It is common knowledge that the first RPG came out of military miniatures or war games.  But it would be a fallacy to assume that the origin of a thing dictates its identity and purpose.  We can easily imagine, for example, that Tarot has its origin in other kinds of card games.  But for Gary, war gaming is more than an origin for RPGs: "the core of the game is the combat between the players' characters and the nonplayer opponents controlled by the game master" (79).  We can know see how the outline provides a sandwich structure: Combat is the central rules feature, and the other features are understood as support.  The objective is victory in imaginary combat and the rewards will be appropriate to victory in imaginary combat.  While he acknowledges other kinds of imaginary action, such as problem-solving, "the heart of the action" is "combat of a personal sort" (79).  This takes us right back to the invention of the idea that the player takes on the role of a single combatant, which Gary owed to Dave Arneson, in war gaming.  Acknowledging that "rules systems that are virtually nothing but combat are, without question, not role-playing game systems" he still insists that relagating combat "to an adjunctive [sic] position [is] best understood as overemphasizing role-playing to the exclusion of gaming" (Ibid).  This offers a fascinating insight into Gygax's thinking at this point.  RPGs are seen here as not merely born from war-gaming, but a kind of war-gaming.  In fact, Gary's playing "role-playing" and "gaming" against each other above indicate that he is equating gaming in this context with war-gaming.  It would be more accurate then from this POV to use the phrase "role-playing war-game" rather than role-playing game.  Proponents of other points-of-view might well ask why it wasn't called combat-role gaming.  For "some RPGs will stand as virtual battle games, some as abortive attempts as theatrical training, but most will lie somewhere in between" (emphasis mine, 80).  This shows Gygax at a moment when he is better at issuing norms than describing the way things are.  I propose the logic of the sentence demands that it be re-written as "some RPGs will stand as virtual battle games, some as virtual theatrical games, but most will like somewhere in between" if it is to hope to stand as a description of the field of play.  This is of course an area where gamers' feelings run high, but whatever my own preferences, I have no need to tell others' what they should be doing here, only how I want to play: "somewhere in between," but perhaps more theatrical than General Gygax.  I'm glad to have authorial evidence of his preference, but it is mainly of historical interest to me.  Gygax has arguably slipped from describing the spirit of the game to prescribing the spirit of his subset of the game: a trap that I argued he earlier avoided.  So I turn to the other area of insight.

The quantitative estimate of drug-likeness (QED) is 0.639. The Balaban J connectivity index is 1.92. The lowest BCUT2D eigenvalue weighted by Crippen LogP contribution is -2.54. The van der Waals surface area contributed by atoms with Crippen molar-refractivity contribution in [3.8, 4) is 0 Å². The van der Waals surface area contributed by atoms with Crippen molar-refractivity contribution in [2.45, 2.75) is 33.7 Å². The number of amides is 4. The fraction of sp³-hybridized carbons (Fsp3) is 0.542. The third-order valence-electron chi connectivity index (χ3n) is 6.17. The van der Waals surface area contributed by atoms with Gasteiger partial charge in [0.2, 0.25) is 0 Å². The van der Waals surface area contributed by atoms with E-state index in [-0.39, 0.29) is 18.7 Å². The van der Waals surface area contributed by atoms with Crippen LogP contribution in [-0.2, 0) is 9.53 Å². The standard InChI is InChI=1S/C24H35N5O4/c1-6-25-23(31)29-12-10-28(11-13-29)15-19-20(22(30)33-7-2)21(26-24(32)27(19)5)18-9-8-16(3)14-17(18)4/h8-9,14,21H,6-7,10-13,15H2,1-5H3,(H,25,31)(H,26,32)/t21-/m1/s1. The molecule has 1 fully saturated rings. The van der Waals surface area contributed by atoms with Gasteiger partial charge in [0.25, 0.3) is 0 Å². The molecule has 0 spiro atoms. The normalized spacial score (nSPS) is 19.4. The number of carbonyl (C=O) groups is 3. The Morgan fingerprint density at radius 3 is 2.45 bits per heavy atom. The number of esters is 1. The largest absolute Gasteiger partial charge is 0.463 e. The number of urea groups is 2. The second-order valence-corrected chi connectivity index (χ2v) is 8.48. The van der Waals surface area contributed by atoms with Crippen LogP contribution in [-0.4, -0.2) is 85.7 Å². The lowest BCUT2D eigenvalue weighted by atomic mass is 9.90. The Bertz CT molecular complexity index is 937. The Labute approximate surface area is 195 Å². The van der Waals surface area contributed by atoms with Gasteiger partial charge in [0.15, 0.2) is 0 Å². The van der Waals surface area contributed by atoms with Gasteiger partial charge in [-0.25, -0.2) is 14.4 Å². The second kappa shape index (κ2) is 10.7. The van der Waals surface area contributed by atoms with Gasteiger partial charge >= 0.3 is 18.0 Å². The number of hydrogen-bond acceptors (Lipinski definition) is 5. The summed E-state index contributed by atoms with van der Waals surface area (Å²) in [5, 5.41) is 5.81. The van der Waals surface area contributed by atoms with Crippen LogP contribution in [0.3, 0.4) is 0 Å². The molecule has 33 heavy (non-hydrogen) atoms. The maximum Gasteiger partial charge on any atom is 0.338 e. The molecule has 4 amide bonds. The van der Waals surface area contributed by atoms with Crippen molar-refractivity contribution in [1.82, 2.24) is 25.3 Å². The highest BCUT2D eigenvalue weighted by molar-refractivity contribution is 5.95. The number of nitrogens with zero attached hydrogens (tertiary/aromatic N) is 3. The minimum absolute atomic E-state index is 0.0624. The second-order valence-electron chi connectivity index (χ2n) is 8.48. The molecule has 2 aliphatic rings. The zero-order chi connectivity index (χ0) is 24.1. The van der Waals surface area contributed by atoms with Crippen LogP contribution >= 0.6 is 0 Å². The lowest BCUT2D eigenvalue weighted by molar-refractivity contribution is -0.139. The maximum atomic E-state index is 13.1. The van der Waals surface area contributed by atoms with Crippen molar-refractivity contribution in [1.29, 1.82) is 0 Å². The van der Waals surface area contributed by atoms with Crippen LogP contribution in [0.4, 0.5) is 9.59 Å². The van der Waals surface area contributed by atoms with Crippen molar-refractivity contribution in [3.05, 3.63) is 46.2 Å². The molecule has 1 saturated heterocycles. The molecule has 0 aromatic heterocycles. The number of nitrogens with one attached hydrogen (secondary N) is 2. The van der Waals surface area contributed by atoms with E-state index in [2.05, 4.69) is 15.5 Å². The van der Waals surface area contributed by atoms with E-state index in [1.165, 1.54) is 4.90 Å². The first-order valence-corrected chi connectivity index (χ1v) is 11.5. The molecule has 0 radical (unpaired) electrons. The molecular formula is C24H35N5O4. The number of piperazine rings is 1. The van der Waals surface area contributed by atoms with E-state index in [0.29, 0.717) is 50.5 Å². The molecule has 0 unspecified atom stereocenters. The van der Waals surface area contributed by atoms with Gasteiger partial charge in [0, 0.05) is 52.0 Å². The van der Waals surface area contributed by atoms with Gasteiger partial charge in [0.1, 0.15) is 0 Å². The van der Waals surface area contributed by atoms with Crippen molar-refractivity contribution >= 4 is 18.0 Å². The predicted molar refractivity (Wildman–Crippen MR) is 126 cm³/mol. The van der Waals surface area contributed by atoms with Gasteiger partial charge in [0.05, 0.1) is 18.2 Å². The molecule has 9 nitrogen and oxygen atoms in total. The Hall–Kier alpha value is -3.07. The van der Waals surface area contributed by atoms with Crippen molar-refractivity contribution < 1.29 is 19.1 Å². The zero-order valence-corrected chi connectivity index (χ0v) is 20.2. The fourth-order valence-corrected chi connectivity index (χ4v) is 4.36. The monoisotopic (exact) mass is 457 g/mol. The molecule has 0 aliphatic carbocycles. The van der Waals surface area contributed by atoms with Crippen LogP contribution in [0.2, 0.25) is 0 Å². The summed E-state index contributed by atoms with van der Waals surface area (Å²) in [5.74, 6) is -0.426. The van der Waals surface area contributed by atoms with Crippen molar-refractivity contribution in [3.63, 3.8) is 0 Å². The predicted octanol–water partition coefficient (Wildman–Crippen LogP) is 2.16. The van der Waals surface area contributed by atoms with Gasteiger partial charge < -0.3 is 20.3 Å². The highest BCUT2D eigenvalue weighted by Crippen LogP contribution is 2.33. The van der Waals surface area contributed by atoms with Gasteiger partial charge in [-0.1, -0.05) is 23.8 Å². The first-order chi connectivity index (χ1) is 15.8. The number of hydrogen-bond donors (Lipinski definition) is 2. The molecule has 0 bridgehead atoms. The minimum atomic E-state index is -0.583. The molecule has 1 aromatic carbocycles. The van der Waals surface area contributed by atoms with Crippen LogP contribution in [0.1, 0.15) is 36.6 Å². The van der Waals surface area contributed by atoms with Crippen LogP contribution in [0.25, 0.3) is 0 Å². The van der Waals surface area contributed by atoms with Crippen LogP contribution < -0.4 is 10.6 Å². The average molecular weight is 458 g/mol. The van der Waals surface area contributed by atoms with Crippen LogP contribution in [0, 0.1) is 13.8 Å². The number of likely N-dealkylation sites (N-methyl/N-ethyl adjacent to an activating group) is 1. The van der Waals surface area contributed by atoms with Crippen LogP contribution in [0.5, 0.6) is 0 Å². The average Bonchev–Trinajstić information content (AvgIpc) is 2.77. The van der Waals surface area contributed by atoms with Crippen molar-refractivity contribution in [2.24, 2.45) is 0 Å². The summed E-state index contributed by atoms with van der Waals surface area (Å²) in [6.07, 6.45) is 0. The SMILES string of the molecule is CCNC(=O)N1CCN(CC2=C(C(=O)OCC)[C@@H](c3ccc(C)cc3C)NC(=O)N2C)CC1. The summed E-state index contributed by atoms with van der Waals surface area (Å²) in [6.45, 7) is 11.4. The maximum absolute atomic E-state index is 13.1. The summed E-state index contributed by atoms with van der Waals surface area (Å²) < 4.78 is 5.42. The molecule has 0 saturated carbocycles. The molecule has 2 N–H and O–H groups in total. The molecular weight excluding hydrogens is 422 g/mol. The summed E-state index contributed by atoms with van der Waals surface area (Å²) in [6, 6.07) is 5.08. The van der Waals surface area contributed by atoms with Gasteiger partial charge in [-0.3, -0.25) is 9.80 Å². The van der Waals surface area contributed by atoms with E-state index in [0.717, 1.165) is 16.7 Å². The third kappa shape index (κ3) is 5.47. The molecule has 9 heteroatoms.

Where I find Gygax most suggestive is in the first part of chapter 5 as he turns to a more general description of gaming.  "The game is the culture" and "the rules are the standards" that "attempt to describe a culture based upon an adventures life of make believe" (82).  There is a broad enough umbrella to take in combat, problem-solving, and the more personal extroversions that Gygax seems uncomfortable with.  Of course I don't want to sit through theatrical training when I sit down with my friends and my funny-shaped dice and who wants theatrical abortions at the game table?  But I do want to imaginatively embark on an adventurous life in a fantasy setting that will overcome problems, force villains to yield, slay monsters, and express and develop character, however rules-intensive I may or may not want any of those areas to be at any given seating.  The idea of game as culture and rules as cultural standards that allow the culture to function are interesting.  Further, Gary will take these ideas in a direction that I will cover in my next Tomeful Tuesday, and a direction that I am quite excited about: the rejection of the dichotomy between "crunch" and "fluff."  A popular way of terming the pairing that I utterly despise!